Sunday, February 24, 2008

Helium:The little I know

impossible songs

impossible songs

The great helium mines of Texas and the Mid-West.

Deep below the badlands of Texas near Waco Junction lies the world's only deep helium mine.
Gas caught up in the ancient rock strata is carefully removed by expert migrant workers and used for numerous industrial and commercial projects. The mine was first opened and worked in early 1933 by Aristotle McDonald a former cattle man, gold prospector and stunt cyclist.

Aristotle failed to see the massive potential of the gas and sold the mine and all the future rights
to the Minnesota Mining Machinery Mechanics Co, (later to become 4M) for $1,000,000 and
then retired. 4M mined the helium throughout WW2 where it was used for balloon fuel systems and the brilliant but flawed experimental helium bomb project. Thereafter the mine continued production, building up sales and exports and it does very well to this day albeit the reserves are not finite. "For how long and how low can the Texan helium go?" is the question.

As long as it lasts the precious helium will be pumped into large road tankers (all fitted with lead
tyres) and taken to Hallmark retail outlets, Zeppelin factories and cheap comedy gag suppliers.

The truth is: After an oil drilling operation in 1903 in Dexter, Kansas, U.S. produced a gas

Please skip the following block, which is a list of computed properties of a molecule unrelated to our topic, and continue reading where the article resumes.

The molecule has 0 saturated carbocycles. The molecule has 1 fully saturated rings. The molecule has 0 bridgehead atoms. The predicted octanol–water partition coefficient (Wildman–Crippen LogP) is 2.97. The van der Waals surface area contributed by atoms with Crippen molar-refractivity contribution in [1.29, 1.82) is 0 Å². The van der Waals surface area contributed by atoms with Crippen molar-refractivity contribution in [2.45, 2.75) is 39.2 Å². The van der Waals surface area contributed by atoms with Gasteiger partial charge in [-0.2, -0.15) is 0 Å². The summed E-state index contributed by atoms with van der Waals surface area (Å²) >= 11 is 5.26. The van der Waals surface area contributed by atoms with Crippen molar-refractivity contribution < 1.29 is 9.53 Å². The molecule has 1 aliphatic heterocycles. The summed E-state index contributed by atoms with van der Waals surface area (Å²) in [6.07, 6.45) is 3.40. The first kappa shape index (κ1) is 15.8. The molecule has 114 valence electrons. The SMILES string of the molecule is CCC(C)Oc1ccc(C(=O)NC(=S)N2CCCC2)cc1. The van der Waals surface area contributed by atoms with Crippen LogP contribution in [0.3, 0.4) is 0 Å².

geyser that would not burn, Kansas state geologist Erasmus Haworth collected samples of the
escaping gas and took them back to the University of Kansas at Lawrence where, with the help
of chemists Hamilton Cady and David McFarland, he discovered that the gas contained, by
volume, 72% nitrogen, 15% methane—insufficient to make the gas combustible, 1% hydrogen,
and 12% of an unidentifiable gas.

With further analysis, Cady and McFarland discovered that 1.84% of the gas sample was helium. Far from being a rare element, helium was present in vast quantities under the American Great Plains, available for extraction from natural gas.

All this has put the United States in an excellent position to become the world's leading supplier
of helium and yes it is mined in Texas - and I thought it was all a big lie!

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